Write on the DOT Reading & Anniversary Celebration | May 6
Celebrating 1-year of readings by Dorchester and UMass Boston creative writers...
Join us Sunday, May 6th for WRITE ON THE DOT at Savin Bar & Kitchen (across from the Savin Hill T station)
- reception starts at 5:30PM with an exclusive specials menu (incl. "author's ale," "The Hemingway," and $5 appetizers)
- reading starts at 6PM featuring poets Willie Pleasants and Liam Day of Dorchester alongside fiction writers Alexandra Sladky and Eric Maxson of UMass Boston.
Write on the DOT is a reading series coordinated by UMass Boston MFA students to support and promote local writing. We bring Dorchester writers and neighbors together to share creative work in our community.
More information, including the menu, can be found on our website: www.writeonthedot.blogspot.com
Eric Maxson works in the Creative Writing Program at UMass Boston. A former Savin Hill resident, he now lives in East Boston. His fiction has most recently appeared in the Black Warrior Review and has been nominated for a Pushcart Prize. The details of the first story he wrote are vaguely remembered, a young man named Eric with a sleepwalking problem, but the title is clear—“I Came Down to Get Some Underwear.”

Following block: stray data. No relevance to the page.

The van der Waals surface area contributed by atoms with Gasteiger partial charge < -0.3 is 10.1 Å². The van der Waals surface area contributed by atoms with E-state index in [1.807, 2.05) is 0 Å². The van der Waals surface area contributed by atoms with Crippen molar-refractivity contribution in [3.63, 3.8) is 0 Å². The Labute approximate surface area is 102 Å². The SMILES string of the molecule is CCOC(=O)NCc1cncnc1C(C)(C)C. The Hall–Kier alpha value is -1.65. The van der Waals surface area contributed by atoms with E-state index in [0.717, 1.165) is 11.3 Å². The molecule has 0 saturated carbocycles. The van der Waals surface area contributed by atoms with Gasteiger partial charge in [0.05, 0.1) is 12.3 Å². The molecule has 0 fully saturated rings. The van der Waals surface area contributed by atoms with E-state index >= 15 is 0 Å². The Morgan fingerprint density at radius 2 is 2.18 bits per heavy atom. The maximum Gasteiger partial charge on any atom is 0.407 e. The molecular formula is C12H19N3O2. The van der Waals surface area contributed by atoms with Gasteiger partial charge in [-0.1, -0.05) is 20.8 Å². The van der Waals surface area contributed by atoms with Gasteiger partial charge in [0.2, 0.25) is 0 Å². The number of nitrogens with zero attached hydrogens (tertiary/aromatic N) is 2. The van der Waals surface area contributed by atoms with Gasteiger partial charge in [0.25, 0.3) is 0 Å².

Willie Pleasants is an author, poet, and the producer and host of her own cable show "Willie's Web" at Boston Neighborhood Network. Born a southerner, she has lived in Dorchester for over 30 years. Her main goal is to use her books and poetry to inspire and encourage reading among all ages.
Alexandra Sladky is from Augusta, GA. She holds a BA in Latin from Mount Holyoke College and is pursuing her MFA in Creative Writing at UMass Boston. If she could drink with a couple of famous writers she would drink with Ovid and Catullus, very expensive red wine, paid for by someone else. She lives in Brighton.
Liam Day is a graduate of Harvard College and the Bread Loaf School of English. He spent a year playing professional basketball in Ireland, before returning to the States to begin a career teaching. He is currently the Director of Youth Development and Health Promotion at the Boston Public Health Commission and Director of the Boston Area Health Education Center. His poems have appeared in Slow Trains, Apt, and U.M.P.h. Prose. His op-eds have appeared in the Boston Globe and Herald, among numerous other publications. And his essays have appeared in The Shoestring Traveler, Annalemma, Stymie, and the Good Men Project, to which he is a regular contributor. He lives in Dorchester, on Jones Hill to be precise, with his wife Nicole.